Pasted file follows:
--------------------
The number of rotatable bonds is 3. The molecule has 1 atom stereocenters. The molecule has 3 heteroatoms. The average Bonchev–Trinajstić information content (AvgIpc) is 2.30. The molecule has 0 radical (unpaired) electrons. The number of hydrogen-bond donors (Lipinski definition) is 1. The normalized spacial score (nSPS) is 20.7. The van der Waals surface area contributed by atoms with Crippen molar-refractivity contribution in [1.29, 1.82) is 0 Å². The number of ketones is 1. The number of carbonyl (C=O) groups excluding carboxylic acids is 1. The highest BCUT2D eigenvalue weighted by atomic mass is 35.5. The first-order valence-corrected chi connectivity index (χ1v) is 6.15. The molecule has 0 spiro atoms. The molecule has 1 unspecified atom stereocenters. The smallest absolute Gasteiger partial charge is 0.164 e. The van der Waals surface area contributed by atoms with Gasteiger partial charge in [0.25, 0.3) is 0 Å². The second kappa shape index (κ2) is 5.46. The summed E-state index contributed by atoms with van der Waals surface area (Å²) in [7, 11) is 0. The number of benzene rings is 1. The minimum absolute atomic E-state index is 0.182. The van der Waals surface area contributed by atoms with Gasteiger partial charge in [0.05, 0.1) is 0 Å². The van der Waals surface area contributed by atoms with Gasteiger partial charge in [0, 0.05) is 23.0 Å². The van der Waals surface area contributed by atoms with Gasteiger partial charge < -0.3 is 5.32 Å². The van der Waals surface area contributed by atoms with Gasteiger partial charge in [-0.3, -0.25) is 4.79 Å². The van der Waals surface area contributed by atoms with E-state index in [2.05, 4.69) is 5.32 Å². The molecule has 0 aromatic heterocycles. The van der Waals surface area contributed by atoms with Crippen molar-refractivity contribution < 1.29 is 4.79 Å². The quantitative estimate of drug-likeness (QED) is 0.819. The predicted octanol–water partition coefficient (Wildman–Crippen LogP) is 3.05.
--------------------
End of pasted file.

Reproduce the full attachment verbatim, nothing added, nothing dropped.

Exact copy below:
The number of rotatable bonds is 3. The molecule has 1 atom stereocenters. The molecule has 3 heteroatoms. The average Bonchev–Trinajstić information content (AvgIpc) is 2.30. The molecule has 0 radical (unpaired) electrons. The number of hydrogen-bond donors (Lipinski definition) is 1. The normalized spacial score (nSPS) is 20.7. The van der Waals surface area contributed by atoms with Crippen molar-refractivity contribution in [1.29, 1.82) is 0 Å². The number of ketones is 1. The number of carbonyl (C=O) groups excluding carboxylic acids is 1. The highest BCUT2D eigenvalue weighted by atomic mass is 35.5. The first-order valence-corrected chi connectivity index (χ1v) is 6.15. The molecule has 0 spiro atoms. The molecule has 1 unspecified atom stereocenters. The smallest absolute Gasteiger partial charge is 0.164 e. The van der Waals surface area contributed by atoms with Gasteiger partial charge in [0.25, 0.3) is 0 Å². The second kappa shape index (κ2) is 5.46. The summed E-state index contributed by atoms with van der Waals surface area (Å²) in [7, 11) is 0. The number of benzene rings is 1. The minimum absolute atomic E-state index is 0.182. The van der Waals surface area contributed by atoms with Gasteiger partial charge in [0.05, 0.1) is 0 Å². The van der Waals surface area contributed by atoms with Gasteiger partial charge in [0, 0.05) is 23.0 Å². The van der Waals surface area contributed by atoms with Gasteiger partial charge < -0.3 is 5.32 Å². The van der Waals surface area contributed by atoms with Gasteiger partial charge in [-0.3, -0.25) is 4.79 Å². The van der Waals surface area contributed by atoms with E-state index in [2.05, 4.69) is 5.32 Å². The molecule has 0 aromatic heterocycles. The van der Waals surface area contributed by atoms with Crippen molar-refractivity contribution < 1.29 is 4.79 Å². The quantitative estimate of drug-likeness (QED) is 0.819. The predicted octanol–water partition coefficient (Wildman–Crippen LogP) is 3.05.